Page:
Botanical name: 

Plate 25. Chamaepitys.

A very singular little wild plant, of a mossy appearance, and resinous smell: it grows four inches high; the stalks are hairy, and seldom stand upright; the leaves are very close set, and the young shoots which grow from their bosoms perfectly obscure the stalk; it seems a thick round tuft. These leaves are short, narrow, and divided into three parts at their ends, and they stand two at every joint of the stalk: they are rough and hairy like the stalk. The flowers are little and yellow, and they stand at the joints.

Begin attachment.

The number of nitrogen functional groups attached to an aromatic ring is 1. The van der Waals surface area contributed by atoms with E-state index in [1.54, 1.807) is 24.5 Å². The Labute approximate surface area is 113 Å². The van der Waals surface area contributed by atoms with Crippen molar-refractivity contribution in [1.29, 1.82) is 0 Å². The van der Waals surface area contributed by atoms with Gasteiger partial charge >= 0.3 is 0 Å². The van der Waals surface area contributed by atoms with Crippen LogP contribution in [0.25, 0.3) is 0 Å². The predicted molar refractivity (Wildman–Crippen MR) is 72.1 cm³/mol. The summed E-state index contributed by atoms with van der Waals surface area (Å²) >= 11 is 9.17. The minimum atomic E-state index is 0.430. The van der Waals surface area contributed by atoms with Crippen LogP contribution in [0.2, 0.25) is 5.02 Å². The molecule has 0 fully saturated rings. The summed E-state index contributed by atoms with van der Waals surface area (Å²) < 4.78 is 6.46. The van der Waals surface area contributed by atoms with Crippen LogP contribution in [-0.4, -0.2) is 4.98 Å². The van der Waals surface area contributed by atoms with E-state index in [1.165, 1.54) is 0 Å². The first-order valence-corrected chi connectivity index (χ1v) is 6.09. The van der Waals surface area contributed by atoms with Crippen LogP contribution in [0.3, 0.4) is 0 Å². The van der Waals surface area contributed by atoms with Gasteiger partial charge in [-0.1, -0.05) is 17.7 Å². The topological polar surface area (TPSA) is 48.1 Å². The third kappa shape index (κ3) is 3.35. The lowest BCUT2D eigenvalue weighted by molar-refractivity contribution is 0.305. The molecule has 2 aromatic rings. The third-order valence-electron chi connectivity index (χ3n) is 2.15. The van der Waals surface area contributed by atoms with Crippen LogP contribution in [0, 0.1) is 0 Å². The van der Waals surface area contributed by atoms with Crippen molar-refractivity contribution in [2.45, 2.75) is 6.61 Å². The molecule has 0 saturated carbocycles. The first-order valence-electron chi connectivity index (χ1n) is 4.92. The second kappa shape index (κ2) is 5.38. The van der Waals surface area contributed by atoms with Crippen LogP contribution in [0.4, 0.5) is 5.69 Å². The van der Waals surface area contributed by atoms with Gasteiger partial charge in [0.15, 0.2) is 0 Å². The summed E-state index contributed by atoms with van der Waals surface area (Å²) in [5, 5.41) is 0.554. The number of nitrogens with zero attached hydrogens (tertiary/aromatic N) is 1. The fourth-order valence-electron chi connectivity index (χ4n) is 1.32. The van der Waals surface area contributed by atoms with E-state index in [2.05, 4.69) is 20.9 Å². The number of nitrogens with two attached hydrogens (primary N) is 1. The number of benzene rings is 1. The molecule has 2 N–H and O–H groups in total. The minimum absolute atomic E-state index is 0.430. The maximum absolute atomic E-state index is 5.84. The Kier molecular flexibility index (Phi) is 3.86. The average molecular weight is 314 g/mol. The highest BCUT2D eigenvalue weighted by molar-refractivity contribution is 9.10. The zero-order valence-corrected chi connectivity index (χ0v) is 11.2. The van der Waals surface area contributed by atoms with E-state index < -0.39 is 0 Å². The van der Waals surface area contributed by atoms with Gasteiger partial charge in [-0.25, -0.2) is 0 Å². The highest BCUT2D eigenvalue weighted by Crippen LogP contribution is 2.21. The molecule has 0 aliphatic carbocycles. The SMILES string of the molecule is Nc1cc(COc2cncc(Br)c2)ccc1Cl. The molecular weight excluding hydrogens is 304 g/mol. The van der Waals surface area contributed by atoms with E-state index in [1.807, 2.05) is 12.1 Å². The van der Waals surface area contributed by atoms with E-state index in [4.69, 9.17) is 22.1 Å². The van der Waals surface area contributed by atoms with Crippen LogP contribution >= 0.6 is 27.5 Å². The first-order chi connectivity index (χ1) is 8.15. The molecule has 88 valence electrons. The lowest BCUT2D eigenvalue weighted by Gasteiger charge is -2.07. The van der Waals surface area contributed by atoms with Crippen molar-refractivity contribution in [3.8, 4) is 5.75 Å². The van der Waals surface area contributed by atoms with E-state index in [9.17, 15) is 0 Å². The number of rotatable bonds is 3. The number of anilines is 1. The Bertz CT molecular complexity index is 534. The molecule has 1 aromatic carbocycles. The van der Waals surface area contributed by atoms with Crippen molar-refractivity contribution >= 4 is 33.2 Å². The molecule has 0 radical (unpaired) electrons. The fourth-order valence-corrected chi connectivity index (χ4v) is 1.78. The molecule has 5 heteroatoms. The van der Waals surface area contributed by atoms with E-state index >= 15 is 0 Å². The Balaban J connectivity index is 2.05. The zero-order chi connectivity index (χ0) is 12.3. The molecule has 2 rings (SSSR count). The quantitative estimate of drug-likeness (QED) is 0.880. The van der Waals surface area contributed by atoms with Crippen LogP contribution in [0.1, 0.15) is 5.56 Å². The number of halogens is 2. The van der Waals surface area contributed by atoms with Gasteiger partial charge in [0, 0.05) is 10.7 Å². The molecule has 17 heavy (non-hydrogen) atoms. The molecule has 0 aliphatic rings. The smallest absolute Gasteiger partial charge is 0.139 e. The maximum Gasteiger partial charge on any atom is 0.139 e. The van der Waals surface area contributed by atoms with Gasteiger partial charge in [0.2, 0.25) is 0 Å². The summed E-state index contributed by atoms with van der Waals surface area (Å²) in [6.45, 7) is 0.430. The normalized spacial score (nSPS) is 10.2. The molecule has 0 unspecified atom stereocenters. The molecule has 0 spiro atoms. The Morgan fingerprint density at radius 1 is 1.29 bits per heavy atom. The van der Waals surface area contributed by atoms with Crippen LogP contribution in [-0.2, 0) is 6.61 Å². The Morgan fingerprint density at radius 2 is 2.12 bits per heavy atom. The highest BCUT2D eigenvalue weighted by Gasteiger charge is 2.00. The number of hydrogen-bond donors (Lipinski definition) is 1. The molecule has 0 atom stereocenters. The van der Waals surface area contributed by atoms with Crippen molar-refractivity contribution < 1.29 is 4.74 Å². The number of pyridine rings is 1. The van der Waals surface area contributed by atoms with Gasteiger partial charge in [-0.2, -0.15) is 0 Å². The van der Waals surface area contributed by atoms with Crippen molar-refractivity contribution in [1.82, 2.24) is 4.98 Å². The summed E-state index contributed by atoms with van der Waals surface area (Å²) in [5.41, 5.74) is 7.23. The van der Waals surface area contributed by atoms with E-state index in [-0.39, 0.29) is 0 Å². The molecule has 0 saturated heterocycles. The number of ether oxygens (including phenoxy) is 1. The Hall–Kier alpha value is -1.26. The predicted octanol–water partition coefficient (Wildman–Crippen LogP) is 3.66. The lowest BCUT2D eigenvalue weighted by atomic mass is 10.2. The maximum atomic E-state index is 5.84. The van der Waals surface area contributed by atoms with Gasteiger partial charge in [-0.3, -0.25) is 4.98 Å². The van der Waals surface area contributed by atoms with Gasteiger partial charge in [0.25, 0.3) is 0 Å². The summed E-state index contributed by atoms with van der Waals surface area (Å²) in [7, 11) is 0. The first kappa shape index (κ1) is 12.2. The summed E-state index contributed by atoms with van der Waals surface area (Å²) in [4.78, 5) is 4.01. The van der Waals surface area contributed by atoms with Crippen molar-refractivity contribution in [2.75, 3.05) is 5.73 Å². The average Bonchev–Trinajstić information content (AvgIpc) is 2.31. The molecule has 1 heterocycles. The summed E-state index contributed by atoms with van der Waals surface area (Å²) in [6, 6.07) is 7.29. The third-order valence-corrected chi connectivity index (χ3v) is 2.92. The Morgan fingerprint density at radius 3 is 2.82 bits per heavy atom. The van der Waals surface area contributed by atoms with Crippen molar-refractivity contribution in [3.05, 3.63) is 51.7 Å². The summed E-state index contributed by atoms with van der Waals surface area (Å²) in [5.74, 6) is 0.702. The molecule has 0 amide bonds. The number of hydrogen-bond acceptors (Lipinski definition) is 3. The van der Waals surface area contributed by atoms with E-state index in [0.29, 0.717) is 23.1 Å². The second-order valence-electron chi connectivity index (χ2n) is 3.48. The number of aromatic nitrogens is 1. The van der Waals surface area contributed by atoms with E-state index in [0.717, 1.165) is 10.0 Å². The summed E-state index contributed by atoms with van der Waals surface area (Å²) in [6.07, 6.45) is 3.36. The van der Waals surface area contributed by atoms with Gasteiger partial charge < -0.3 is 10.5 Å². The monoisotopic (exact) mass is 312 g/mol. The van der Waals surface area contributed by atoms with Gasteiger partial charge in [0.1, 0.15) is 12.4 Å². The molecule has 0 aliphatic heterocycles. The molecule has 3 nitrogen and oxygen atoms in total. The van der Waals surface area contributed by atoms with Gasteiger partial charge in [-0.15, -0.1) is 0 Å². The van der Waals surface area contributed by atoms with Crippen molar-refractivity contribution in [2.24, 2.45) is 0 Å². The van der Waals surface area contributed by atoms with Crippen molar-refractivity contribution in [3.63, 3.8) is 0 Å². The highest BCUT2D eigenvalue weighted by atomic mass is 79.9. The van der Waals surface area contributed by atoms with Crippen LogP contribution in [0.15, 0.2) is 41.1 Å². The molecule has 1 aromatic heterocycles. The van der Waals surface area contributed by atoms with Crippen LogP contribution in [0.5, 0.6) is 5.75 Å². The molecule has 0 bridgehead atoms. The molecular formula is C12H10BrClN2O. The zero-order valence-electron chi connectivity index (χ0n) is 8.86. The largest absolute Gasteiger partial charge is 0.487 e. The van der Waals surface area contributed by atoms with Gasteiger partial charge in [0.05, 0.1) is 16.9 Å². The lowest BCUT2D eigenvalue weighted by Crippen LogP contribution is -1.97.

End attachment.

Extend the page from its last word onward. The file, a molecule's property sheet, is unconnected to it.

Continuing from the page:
The whole plant is used, and it has great virtue; it is to be used dry in powder or infusion. It works strongly by urine, and promotes the menses. It opens also all obstructions of the liver and spleen, and is good in jaundice, the rheumatism, and most of the chronic disorders.

The Family Herbal, 1812, was written by John Hill.